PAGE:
The technical problems and the expense of the venture eventually were too much to bear. Nor.Web shut its doors in 1999.

"I've always been skeptical about the extreme version of broadband over power line," said Joe Laszlo, an analyst at Jupiter Research. "I think there are huge problems with the scenario. There are several impediments along the way that make it harder to transmit data over transformers."

Most of the FCC's proposed rules outline a set of technical standards to measure the quality of a BPL broadband signal and to create a public database of available BPL services.

Perhaps the most important regulation addresses signal interference--BPL's biggest stumbling block. Amateur radio operators and some federal safety agencies have raised concerns about the effect of BPL on their communications signals. Without the right technology, it could create more static on lines that people are already using.

"Any time you put a signal on top of a metallic object such as a power line, it's going to radiate and I'm going to hear it," said Jim Heynie, president of the American Radio Relay League, a national amateur radio association. "The industry has not addressed the reception problem."

The FCC itself is trying to temper expectations for BPL. After the technical issues, it faces major regulatory hurdles.

Power companies are not regulated by the FCC, but by local public utilities commissions (PUCs). The FCC just creates rules to open the door for companies to offer broadband through their wires, but doesn't create rules for the wire itself. If power companies decide to push broadband aggressively into the household, a regulatory battle would likely ensue.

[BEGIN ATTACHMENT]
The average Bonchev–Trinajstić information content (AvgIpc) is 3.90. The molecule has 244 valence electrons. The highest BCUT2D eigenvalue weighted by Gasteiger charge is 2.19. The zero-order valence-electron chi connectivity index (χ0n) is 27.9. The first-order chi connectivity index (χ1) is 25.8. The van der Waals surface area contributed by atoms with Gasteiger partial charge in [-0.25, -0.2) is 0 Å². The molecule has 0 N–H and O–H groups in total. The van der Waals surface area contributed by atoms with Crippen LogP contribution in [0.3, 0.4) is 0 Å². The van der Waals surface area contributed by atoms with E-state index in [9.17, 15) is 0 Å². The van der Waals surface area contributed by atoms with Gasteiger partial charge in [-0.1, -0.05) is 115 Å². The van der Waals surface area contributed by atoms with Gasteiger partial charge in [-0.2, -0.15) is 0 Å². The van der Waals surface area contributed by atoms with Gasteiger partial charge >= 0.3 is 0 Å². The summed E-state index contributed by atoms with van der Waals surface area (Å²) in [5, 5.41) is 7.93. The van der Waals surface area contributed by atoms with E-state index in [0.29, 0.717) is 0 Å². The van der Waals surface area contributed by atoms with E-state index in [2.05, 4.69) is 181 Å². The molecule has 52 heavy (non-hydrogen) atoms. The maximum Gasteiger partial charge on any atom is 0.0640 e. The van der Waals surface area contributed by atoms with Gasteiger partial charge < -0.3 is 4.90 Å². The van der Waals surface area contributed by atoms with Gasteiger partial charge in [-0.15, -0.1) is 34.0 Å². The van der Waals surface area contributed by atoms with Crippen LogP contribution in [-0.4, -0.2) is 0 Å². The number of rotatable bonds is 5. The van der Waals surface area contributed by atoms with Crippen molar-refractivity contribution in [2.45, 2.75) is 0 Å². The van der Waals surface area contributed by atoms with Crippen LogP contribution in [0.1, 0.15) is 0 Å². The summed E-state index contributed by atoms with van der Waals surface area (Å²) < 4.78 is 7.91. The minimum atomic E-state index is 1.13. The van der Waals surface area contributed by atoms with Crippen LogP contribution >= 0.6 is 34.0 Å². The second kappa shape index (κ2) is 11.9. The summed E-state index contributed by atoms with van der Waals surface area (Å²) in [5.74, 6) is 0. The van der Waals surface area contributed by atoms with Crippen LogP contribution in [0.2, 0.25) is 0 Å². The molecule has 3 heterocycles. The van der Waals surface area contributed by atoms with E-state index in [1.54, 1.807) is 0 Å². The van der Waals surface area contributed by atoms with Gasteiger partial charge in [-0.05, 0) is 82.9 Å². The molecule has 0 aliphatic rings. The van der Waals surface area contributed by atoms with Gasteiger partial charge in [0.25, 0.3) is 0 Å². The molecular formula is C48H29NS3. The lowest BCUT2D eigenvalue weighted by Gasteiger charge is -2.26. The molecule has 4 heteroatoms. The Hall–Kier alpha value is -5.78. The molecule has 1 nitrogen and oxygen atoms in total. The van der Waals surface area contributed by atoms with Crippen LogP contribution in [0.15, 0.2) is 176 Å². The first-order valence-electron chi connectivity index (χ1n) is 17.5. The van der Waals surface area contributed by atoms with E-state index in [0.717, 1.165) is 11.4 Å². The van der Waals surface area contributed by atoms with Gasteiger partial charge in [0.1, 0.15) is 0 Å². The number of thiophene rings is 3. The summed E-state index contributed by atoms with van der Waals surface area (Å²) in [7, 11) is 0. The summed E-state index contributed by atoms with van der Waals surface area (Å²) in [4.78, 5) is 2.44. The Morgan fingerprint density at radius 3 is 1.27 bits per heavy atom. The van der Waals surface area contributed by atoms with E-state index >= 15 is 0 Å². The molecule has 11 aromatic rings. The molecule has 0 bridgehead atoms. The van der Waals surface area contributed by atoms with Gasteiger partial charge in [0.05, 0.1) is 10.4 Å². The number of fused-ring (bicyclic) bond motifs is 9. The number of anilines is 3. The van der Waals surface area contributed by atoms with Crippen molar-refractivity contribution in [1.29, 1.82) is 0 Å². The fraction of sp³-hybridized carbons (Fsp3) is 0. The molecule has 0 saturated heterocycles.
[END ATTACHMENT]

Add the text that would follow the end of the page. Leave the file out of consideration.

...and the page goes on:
"There's very serious debate between the power companies and the local PUCs," the FCC's Thomas said. "We can foresee a situation where regulations could kill the infant business before it's born."

BPL proponents counter that the technology has improved to the point that communities can safely flip the switch. If the FCC's proposed rules take off, these people argue, there's a good possibility that power lines will begin delivering data into homes.

"The only knowledge it takes is to find a wall plug," Thomas said.

Putting BPL to the test
From an industry point of view, the FCC's decision could open up a new front in the escalating war to sell broadband to households across the country. Power lines would join coaxial cable, telephone lines and emerging "last mile" wireless technology as conduits for delivering data to homes.

The testing of reworked BPL service is already under way in a handful of communities, including Cincinnati, Allentown, Pa., and Manassas, Va.

Opening the broadband access market to a third industry with considerable clout could stir up an already bubbling pot. Cable companies currently lead providers of telephony-based DSL services in broadband market share in U.S. households. However, figures from the fourth quarter of 2003 show that cable's growth rate has begun to slow, relative to DSL, according to a study conducted by Leichtman Research Group.

Even so, DSL still has a long way to go to catch up. It accounts for 36 percent of the U.S. broadband market, with the remaining 64 percent served by cable. Much of DSL's recent gains stem from low-price plans designed to compete against a more expensive, though faster, cable service.

"The FCC wants to see a third broadband provider out there, and they want it to be facilities-based," said Brett Kilbourne, the director of regulatory services at the United Power Line Council, an organization of electric companies interested in BPL.

CNET's John Borland contributed to this report.

Featured Video

Why do so many of us still buy cars with off-road abilities?

Cities are full of cars like the Subaru XV that can drive off-road but will never see any challenging terrain. What drives us to buy cars with these abilities when we don't really need them most of the time?

by Drew Stearne